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NJ: ‘Geopolitical conflicts,’ including in Gaza, pose ‘threats’ in state in 2024 

The New Jersey state homeland security and preparedness office predicts likely cyber and other attacks against Jews and Israel in 2024.

Police Tape. Credit: Matt Gush/Shutterstock.
Police Tape. Credit: Matt Gush/Shutterstock.

Anti-Israel activists, both cyber and other criminals, are likely to target Jews and pro-Israel and pro-Jewish people and organizations in New Jersey, per a nearly 70-page “2024 Threat Assessment” published by the state’s Office of Homeland Security and Preparedness.

The report, which aims to identify the intentions of domestic extremists during the 2024 U.S. presidential election, devotes quite a bit of attention to the Jewish state and Israel’s war against the Hamas terror organization.

“Geopolitical conflicts and events across the globe pose various levels of threats to New Jersey in 2024,” according to the report. “These conflicts, including the ongoing Russia-Ukraine war and the Israel-Hamas conflict, have already led to targeted cyberattacks against critical infrastructure, businesses, and government entities in New Jersey and more broadly across the United States.”

Laurie Doran, director of New Jersey’s Homeland Security office, wrote in the report that the “sudden and tragic loss of life” since Oct. 7, “along with its stateside ripple effects on extremism, serves as a stark reminder that we can never be too prepared, informed or vigilant.”

The report refers to what it calls “homegrown violent extremists,” or HVEs, who “remain a high threat due to their unwavering commitment to foreign terrorist organizations which encourage them to plot attacks within the United States,” despite waning arrests.

“While the threat to the U.S. from Hamas is low, in 2024, HVEs may find inspiration from Hamas and seek to commit violence in support of its actions,” per the report.

It cites the Dec. 14 arrest in Kenya of Karrem Nasr, of Lawrenceville, N.J., who sought to join al-Shaabab in Somalia. Nasr told an undercover law enforcement agent, who he thought was helping him join the terror group, that “he had been thinking about engaging in jihad for a long time and was motivated by the Oct. 7 Hamas terrorist attack in Israel,” per the New Jersey report.

The report also mentioned Omar Alkattoul, of Sayreville, N.J., who was arrested on Nov. 10 for threatening to attack synagogues.

“His manifesto, titled ‘When Swords Collide,’ contained hateful rhetoric aimed at the Jewish community and stated that he would target a synagogue and that ‘many more attacks like these … will come,'” per the report.

Alkattoul recorded himself supporting ISIS and its late leader, according to the report. “During his arrest, he stated that he ‘identified with the ideologies of ISIS and Al-Qaeda’ and reiterated his desire to blow up a synagogue,” the report states.

Propaganda

The report also predicts that conspiracy theorists “will spread falsehoods about antisemitism, martial law, gun confiscations, immigration policies and U.S. military intervention in Ukraine and Israel” in 2024 and that anti-fascist (Antifa) “anarchist extremists will reject both political parties and target politicians who they perceive as supporting law enforcement, border security initiatives and Israel.”

“Online supporters will utilize doxxing methods to release home addresses of political candidates, law enforcement and business owners while espousing antisemitic rhetoric and threatening Israeli supporters and Jewish communities,” it predicted. “Demonstrators will also co-opt peaceful demonstrations, political events and or challenge opposing extremist groups they consider fascists.”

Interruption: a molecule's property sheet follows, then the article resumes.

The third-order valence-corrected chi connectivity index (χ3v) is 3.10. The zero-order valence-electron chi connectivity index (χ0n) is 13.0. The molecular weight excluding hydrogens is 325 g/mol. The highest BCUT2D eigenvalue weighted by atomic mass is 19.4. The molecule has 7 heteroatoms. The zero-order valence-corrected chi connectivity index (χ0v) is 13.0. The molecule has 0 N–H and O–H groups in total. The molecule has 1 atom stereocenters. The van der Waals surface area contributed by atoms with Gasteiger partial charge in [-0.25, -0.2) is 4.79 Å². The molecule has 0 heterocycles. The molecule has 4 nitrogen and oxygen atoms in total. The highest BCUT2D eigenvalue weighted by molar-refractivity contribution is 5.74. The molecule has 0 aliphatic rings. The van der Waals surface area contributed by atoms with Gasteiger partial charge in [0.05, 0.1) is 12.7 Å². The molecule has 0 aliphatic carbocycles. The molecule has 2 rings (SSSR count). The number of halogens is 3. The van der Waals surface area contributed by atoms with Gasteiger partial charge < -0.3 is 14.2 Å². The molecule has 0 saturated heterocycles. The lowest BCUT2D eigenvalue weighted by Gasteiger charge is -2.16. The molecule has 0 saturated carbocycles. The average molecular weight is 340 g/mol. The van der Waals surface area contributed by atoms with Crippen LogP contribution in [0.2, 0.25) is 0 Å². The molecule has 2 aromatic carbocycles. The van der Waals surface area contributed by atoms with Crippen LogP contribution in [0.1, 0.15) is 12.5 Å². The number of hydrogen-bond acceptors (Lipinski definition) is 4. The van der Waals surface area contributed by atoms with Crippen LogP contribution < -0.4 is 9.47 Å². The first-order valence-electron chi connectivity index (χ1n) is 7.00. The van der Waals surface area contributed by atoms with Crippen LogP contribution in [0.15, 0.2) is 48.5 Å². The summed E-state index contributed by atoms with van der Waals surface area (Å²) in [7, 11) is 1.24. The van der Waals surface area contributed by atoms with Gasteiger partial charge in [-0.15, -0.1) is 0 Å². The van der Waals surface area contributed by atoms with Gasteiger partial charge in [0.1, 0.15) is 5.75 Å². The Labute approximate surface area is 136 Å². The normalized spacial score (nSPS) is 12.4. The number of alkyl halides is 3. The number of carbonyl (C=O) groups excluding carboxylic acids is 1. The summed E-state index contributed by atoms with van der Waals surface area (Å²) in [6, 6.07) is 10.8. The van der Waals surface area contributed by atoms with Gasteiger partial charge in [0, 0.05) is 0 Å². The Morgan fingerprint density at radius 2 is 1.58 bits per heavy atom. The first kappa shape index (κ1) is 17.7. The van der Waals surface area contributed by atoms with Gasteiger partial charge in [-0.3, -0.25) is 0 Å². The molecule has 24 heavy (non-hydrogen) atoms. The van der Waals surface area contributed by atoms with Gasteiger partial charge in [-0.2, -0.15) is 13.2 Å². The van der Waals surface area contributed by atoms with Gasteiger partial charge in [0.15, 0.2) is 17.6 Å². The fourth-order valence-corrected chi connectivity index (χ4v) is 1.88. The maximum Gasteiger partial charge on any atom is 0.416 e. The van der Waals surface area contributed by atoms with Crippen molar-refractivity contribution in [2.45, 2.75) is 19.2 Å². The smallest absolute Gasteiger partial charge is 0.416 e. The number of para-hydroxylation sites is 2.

New Jersey’s homeland security office also expects that what it calls “white racially motivated extremists,” or WRMEs, “will spread disinformation and alter online propaganda to focus their efforts on disrupting the presidential election.”

“Propaganda efforts will include WRMEs disparaging democracy as an external threat to the white race and suggest both presidential candidates and parties are beholden to Israel,” per the report. “Similar to WRMEs exploiting the Israel/Hamas conflict, extremists will openly advocate for violence against the Jewish community by justifying their attacks as a ‘war for existence.'”

Cyber threats

KillNet is one of “numerous” hacktivist groups that have targeted both public and private entities “in relation to both the Russia-Ukraine war and the Israel-Hamas conflict,” per the report. (Hacktivism refers, broadly, to cyber activism.)

“Iran poses a significant cyber threat to New Jersey as evidenced by recent indictments and global cyberattacks,” the report states. “CyberAv3ngers claimed responsibility for over a dozen cyberattacks launched since Oct. 30, 2023, stating that they targeted Unitronics as it is Israeli-made and ‘Every equipment “made in Israel” is CyberAv3ngers legal target.'”

Since Oct. 7, hacktivists groups that support Hamas, Hezbollah, Iran and other Palestinian groups have launched many distributed denial-of-service (DDoS) attacks “against entities in Israel, as well as government and private sector organizations around the world that support Israel,” per the New Jersey assessment.

“The Israel-Hamas conflict has raised concerns about cyberattacks, as both sides have engaged in cyberattacks in the past, and the potential for escalation in the cyber domain remains high,” it adds. “New Jersey, with its large Jewish and Muslim populations, is a potential target of cyberattacks linked to the conflict.”

Hacktivist groups “almost immediately after Hamas’s Oct. 7 attack on Israel,” launched “cyberattacks against Israeli and Western entities in support of Hamas and Gaza,” the report stated.

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